you go on later in this post to talk about the latest MEM accident and the incident in SDF. don't you think that you are rushing to judgement a little here? neither the NTSB or the company have completed their investigations yet. seems to me that all indications would point to mechanical malfunctions in both cases. how many pilots do a rejected t/o and can't keep the a/c on the rwy? how does the a/c in MEM make it 7000 feet down a 9000 foot rwy and then the gear collapses? do you really think that this was the result of 1 hard landing?

think...
 

Mr Zog

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skiandsurf said:
I did a little research......
This is a quote from a newspaper......


"Friday's accident was second in as many days to befall the company.
On Thursday, a FedEx 727 cargo plane went off an airport runway in Louisville, Ky., after the pilot aborted takeoff. Friday's accident also marked the 12th incident at Memphis International Airport involving a FedEx aircraft since 1994, according to records at the NTSB."

Hey idiot. Do a little more research before spouting. Incidents can be minor, all airlines have them. Go to www.ntsb.gov and hit aviation accident database. Do a search on American Airlines, United Airlines, Southwest, Delta, any airlines. You will see plenty of "incidents". I am not saying we are perfect, but you make it sound like FedEx is the only one that has "incidents"
 

JP4user

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The most important thing is, and no one has mentioned it...is that no one was seriously injured in these incidents.
 

ptarmigan

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NWA has what, 14 DC-10s, all used on long haul. FedEx has how many MD-11/DC-10/MD-10s, used on short haul as well as long haul? Look it up and then reconsider.
 

Purpled

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Whistlin' Dan said:
It's not in the article...it's in the NTSB report, page 26. The left gear touched down at 12.5 fps, the right at 14.5. Those correspond to sink rates of 750 and 870 fpm respectively.Oh really? This is what you said... That is why the article was flawed...it (and you, or so it seemed) characterized the pilots complete failure to flare as "not quite getting the drift off" (whatever that means) and the touchdown at -870fpm as "firm." In fact, it was roughly equivalent to hoisting the aircraft to a height of 8-10 feet straight and dropping it straight to the tarmac. There are very few things one can drop from that height without breaking them.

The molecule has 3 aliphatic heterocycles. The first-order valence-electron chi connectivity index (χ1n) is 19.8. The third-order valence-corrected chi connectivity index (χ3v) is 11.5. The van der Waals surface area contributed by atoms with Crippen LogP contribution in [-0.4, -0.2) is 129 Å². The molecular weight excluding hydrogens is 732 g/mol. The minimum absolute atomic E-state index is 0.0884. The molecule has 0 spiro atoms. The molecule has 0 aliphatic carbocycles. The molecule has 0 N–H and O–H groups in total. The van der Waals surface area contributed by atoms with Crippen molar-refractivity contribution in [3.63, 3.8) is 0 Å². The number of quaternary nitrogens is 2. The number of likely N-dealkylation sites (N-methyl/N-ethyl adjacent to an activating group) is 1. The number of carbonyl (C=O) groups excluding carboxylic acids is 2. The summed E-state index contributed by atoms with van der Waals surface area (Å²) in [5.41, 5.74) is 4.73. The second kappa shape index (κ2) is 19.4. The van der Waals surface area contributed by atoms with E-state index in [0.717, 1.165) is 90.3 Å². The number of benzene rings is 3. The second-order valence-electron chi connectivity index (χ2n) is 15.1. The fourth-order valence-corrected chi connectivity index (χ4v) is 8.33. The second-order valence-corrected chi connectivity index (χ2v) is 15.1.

There were no questions of "design flaws" or "structural integrity" identified in the report. When flown onto the runway at those rates of descent, the landing gear failed, just as McDonnell-Douglas could have predicted it would 35 years prior when the aircraft was certified.

FFR-I'll be responsible for what comes out of my "man pleaser" as you put it. I would suggest that you get your facts from source documents where available, and not rely upon highly-spun (and inaccurate) narratives printed in magazine articles.I have no experience with either type, which is why I asked the question. Many airplanes have "Achille's Heels," failure modes or crash sequences often discovered only after certification, and after a series of accidents under similar circumastances. (The Mu-2 and Lear come immediately to my mind...I'm sure the military has it's own list) Whether FedEx's problems with the MD-10/11 are a result of engineering or operational deficiencies, I don't know. But they DO sound like airplanes that are highly unforgiving of rough and/or bounced landings for whatever reason.

Go back and re-read the article. It is not about one specific incident, but the commonality with the gear problems.

If you think that certain items aren't left out of a report for political reasons, then you're either on the wrong side of the team or you haven't been around this process long enough.